2.16. The Court emphasized that barring States with reservations from becoming parties to the Genocide Convention "would not only restrict the scope of its application, but would detract from the authority of the moral and humanitarian principles which are its basis" (idem, p. 24). Certainly in the case of the United States, the possibility of making reservations was crucial to the ability of the United States to become a party to this Convention.
2.17. My second point is that the United States reservation to Article IX is not contrary to the Convention's object and purpose. The possibility of recourse to this Court for settlement of disputes is not central to the overall system of the Convention, which has as its essential elements the definition of the crime of genocide and the creation of obligations to try and punish those responsible for genocide.
2.18. Fourteen other States have concluded that such reservations are proper and have made some form of reservation to Article IX. Several other States previously had such reservations but have now withdrawn them. The States now reserving to Article IX of the Convention come from all parts of the world - Albania, Algeria, Argentina, Bahrain, China, India, Malaysia, Morocco, the Philippines, Rwanda, Spain, the United States, Venezuela, Viet Nam and Yemen.
2.19. In addition, in preparation for this hearing, we made a quick study of the frequency of reservations to provisions conferring jurisdiction on this Court contained in other multilateral treaties. Our study is by no means complete, but we identified such reservations, past or current, on the part of 46 States, including Algeria, Brazil, China, Hungary, Madagascar, Russia, the United States and Venezuela. Thus, there is a wide body of State practice showing that such reservations are not contrary to the treaty's object and purpose.
2.20. My third point, Mr. President, involves the consequences should a party conclude that any reservation to a treaty is contrary to the treaty's object and purpose. As I noted previously, when States file reservations, other parties are free to make their own appraisal of them. They can object if they choose. Parties who object will either have no treaty relations with the reserving party (if the objecting State believes that the reservation is incompatible with the object and purpose of the treaty), or it will have treaty relations with the reserving party, except for the provisions covered by the reservation.
2.21. That was the course available to the Socialist Federal Republic of Yugoslavia. It could have objected to the United States reservation. It chose not to do so. Some other States did make timely objections to the United States reservation to Article IX. Thus, the Netherlands objected to it and stated that, in consequence, the Netherlands did not enjoy treaty relations with the United States under the Genocide Convention (Multilateral Treaties Deposited with the Secretary-General. Status as at 31 December 1997, Doc. ST/LEG/SER.E/16, p. 90). The United States disagrees with the Netherlands characterization of the United States reservation. However, the ensuing lack of a treaty relationship between the United States and the Netherlands under the Convention is the result prescribed by international law if States do not accept a reservation. It is the rule recognized by Yugoslavia, one of the first countries to ratify the Vienna Convention on the Law of Treaties. Since the Socialist Federal Republic of Yugoslavia did not object to the United States reservation, the Applicant here is bound by it.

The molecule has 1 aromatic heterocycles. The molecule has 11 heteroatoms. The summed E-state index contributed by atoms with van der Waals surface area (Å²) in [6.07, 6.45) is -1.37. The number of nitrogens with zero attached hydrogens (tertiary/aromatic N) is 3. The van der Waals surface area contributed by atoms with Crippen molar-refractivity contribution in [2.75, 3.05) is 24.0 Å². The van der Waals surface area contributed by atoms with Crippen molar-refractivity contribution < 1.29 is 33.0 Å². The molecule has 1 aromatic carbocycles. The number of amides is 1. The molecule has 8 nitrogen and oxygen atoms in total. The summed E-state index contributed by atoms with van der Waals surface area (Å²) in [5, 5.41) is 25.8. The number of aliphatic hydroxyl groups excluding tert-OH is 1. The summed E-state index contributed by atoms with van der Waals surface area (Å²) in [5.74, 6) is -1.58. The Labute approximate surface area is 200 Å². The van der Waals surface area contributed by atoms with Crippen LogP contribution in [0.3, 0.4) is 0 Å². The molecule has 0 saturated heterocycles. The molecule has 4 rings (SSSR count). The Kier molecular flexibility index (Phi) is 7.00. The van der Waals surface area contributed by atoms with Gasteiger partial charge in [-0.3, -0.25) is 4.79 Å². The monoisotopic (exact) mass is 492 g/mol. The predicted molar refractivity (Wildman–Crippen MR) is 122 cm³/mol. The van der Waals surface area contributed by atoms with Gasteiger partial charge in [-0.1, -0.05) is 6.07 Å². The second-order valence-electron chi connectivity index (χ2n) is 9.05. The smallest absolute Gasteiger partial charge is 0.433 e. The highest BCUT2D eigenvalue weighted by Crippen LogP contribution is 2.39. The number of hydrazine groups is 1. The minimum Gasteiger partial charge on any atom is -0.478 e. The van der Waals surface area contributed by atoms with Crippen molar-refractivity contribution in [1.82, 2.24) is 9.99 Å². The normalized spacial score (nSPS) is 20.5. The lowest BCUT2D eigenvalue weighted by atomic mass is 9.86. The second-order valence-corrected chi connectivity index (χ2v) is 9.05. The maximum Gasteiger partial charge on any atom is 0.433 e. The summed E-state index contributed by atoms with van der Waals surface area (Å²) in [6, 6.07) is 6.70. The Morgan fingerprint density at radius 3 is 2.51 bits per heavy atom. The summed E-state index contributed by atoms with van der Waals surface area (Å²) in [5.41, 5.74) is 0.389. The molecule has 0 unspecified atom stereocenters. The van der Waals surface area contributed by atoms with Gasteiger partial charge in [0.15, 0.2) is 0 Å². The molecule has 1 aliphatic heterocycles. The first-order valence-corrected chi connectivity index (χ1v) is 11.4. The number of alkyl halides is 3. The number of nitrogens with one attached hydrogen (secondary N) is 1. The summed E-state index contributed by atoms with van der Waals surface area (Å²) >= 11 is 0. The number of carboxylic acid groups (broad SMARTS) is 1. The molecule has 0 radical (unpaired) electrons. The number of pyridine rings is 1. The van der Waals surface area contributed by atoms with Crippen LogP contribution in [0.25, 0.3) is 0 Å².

2.22. Mr. President, I will conclude my discussion of the United States reservation by stressing one point. The United States has not consented to the jurisdiction of the Court in this case. Even if one were somehow to regard the United States reservation to the Convention as invalid, the legal outcome regarding the Court's jurisdiction would be the same. The United States has not consented to the Court's jurisdiction in this case, and absent such consent, the Court has no jurisdiction to proceed further.
2.23. There are other strong arguments against prima facie jurisdiction under the Genocide Convention, but in the interests of time I will simply record our agreements with the arguments of the other Respondents showing why there is not prima facie jurisdiction under the Convention. I particularly endorse the arguments made powerfully by many other Respondents here regarding the lack of a legally sufficient nexus or connection between the charges against the United States contained in the Application and its supposed jurisdictional basis under the Genocide Convention. The requirement for such a connection is clearly established in the Court's jurisprudence and is not met here.
2.24. I have shown here that there can be no prima facie jurisdiction in the case against the United States, because the clear requirements of the United States reservation to the Genocide Convention have not been met. There is absolutely no basis upon which this Court can set the United States reservation aside and find United States consent to jurisdiction here where the United States manifestly has not consented.
2.25. Mr. President, Members of the Court, I thank you for your courtesy and attention. I now invite you to call upon Mr. Matheson to show why, even if there were prima facie jurisdiction, the Court should not indicate provisional measures.
The VICE-PRESIDENT, acting President: Thank you, Mr. Crook. Mr. Matheson, you have the floor.
3.1. Mr. President, distinguished Members of the Court, it is again my honour and privilege to appear before you on behalf of the United States.